Text description provided by the architects. The building in Mandela project has a brick-concrete structured warehouse and was renovated in the 1980s. In 2014, it was again renovated and reinforced with additional steel structures. The original concrete walls and its patched texture have been well preserved and covered with clear glass, which created an effect of two textures collage. The staircase, as the media for emotional and functional interactions, becomes the most important element in this whole space.
The inner space of Mandela’s four-story warehouse is 40 meters long, 29 meters wide. One fire escape on the east side, one on the west side and together with one west-end lift, forming the vertical traffic flow. With the Shanghai solar altitude angle calculated, we concluded the direct sunshine can neither reach the north nor south area within 7.5- meters towards the center axis and the average daily sunlight received in this area is less than 0.1 hour. Considering these two factors, we inserted a vertical light shaft with the diameter of 3.6 meters all the way down from the forth floor to the ground floor, which lights up the area that the sunshine could not reach before. Meantime, the curved staircase in the atrium supports the light shaft, dividing the interior into three major sections, the east, the central and the west. The east and the west are mainly used for working space, while the central facilitates the major traffic flow and serves as the lighted environment.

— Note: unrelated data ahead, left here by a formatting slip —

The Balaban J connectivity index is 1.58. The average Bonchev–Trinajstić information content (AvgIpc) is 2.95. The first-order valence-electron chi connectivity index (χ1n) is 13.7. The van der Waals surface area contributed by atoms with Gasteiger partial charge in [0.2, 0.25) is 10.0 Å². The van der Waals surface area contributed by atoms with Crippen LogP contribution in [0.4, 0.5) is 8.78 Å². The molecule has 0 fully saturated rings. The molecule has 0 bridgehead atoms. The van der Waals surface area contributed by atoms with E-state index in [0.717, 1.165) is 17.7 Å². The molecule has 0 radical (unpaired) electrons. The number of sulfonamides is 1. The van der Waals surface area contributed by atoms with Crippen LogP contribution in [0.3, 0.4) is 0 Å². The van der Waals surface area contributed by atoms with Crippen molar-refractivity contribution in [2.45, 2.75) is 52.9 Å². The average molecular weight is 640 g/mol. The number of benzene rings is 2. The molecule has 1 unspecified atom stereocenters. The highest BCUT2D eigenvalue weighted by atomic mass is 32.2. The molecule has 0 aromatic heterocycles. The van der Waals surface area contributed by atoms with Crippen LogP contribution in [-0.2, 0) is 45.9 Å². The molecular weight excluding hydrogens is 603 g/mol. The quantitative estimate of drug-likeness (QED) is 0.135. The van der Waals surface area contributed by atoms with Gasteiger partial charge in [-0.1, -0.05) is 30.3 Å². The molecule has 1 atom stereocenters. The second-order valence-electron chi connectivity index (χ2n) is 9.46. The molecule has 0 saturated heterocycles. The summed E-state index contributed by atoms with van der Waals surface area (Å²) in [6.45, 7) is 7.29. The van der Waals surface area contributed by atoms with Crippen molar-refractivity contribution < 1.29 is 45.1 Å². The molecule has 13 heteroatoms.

Our starting point of design was the fear and respect for the history. A beautiful building should not be pulled down but constantly renovated, developed with whole new methods, while gaining new spirits from the changing context. Thus, in Mandela Project, crumbling concrete walls were completely preserved. We fixed 12mm laminated glass at a distance of 20cm from the preserved walls, and posted texts which document the history on the glass.
Black is the color for working area, accompanied by the lights with 3700k color temperature, there is this comparatively quite and private working environment. In private offices, clear white walls, black strip lights and authentic rubber wood seats leave the room for tenants to recreate and redesign.
The collision between light and shadows, preserved walls, clear glasses, and old items, plus the methodology of museum exhibition display design applied in Mandela’s lighted co-working space, showed ROARC’s pursuit of spatial quality.